Hundreds of Christian Copts protested outside the State Television building Tuesday night, after a church was burned in the southern Aswan district, demanding that the governor be sacked.They were protesting against repeated attacks on Christian churches and their inability to build new places of worship.
The Copts have promised to escalate their protests against being treated, so they say, as second-rate citizens, while the Government takes no action to protect them from what they term Islamic ‘intolerance’.
“There is extreme intolerance in this country,” Father Rifaat Fikry Saeed told The Gazette. “This is exacerbated by the persistent weakness of our governments.”
Earlier this week, the Upper Egyptian Governorate of Aswan witnessed the latest showdown between the nation’s Muslims and Christians, when radical Muslims attacked a church under construction, claiming that the builders hadn’t been granted a licence for the work.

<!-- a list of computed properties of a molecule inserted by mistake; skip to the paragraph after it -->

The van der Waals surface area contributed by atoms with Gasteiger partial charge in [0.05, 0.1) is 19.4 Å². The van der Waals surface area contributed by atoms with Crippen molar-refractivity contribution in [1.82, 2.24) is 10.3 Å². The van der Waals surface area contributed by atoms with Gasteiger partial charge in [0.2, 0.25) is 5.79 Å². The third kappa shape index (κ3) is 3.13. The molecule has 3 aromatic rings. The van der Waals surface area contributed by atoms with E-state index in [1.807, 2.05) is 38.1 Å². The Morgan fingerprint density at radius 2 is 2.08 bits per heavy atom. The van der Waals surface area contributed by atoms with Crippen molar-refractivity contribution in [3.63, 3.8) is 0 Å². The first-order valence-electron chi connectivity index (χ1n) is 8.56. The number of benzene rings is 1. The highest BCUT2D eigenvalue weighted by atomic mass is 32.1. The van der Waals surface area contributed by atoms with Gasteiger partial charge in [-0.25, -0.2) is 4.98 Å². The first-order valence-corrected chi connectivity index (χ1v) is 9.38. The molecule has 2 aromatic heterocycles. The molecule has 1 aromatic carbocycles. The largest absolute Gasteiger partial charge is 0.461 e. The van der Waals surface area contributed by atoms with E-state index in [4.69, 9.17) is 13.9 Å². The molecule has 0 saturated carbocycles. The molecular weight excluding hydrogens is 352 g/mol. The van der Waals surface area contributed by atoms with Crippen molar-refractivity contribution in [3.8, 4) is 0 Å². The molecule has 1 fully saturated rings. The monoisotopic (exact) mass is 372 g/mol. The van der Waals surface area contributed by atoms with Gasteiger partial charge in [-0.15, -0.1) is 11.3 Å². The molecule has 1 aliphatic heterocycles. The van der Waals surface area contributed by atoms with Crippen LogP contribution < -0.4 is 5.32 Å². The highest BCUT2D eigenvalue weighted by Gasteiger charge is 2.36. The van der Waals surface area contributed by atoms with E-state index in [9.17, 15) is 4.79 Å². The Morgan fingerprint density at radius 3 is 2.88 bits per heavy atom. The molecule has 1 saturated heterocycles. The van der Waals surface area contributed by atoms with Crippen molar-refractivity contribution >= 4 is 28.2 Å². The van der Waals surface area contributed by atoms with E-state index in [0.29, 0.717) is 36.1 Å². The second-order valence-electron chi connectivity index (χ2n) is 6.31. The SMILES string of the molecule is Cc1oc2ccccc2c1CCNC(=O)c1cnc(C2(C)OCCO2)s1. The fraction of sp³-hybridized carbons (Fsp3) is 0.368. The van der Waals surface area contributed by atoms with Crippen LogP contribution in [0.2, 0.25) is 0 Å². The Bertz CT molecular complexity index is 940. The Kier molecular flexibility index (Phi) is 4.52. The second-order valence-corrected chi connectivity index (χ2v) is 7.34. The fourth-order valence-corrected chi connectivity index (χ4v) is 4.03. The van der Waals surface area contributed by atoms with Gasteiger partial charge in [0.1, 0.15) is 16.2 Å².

The ensuing battle resulted in the destruction of some of the pillars inside the church, while there were injuries on both sides.
The attack prompted hundreds of Christians to stage protests in various governorates, including Cairo, where around 2,000 Christians took to the streets.
They marched to the TV Building in the heart of the capital and planned an open-ended sit-in, similar to another one they launched last March, after another church was attacked in the village of Sol near Atfeeh, south of Helwan.
A few hours into the sit-in, however, the Christian demonstrators were surprised when military police surrounded them and asked them to leave, before forcing them to do so.
“Shit”, wrote one Twitter user, commenting on the dispersal of the Christian demonstrators. “What the Hell are these people doing? Christians are citizens too.”
Christians make up 10 per cent of Egypt’s 85-million population. They say they have been suffering restrictions in building their places of worship at a time when their Muslim compatriots are building as many mosques as they want.
A recent estimate puts the number of churches in Egypt at around 1,300. “This means that there is roughly one church for every 100,000 Christians,” said another priest, Father Saleeb Matta Sawiris. “This is totally unjust.”
Sectarian tensions are regrettable in a country which was home to a mosaic of faiths in the early decades of the 20th century. Repeated tensions, however, have come to shape Egypt’s image and even weaken its Christian citizens’ sense of belonging.
A recent report says that more than 93,000 Christians have left Egypt since Hosni Mubarak was ousted in February.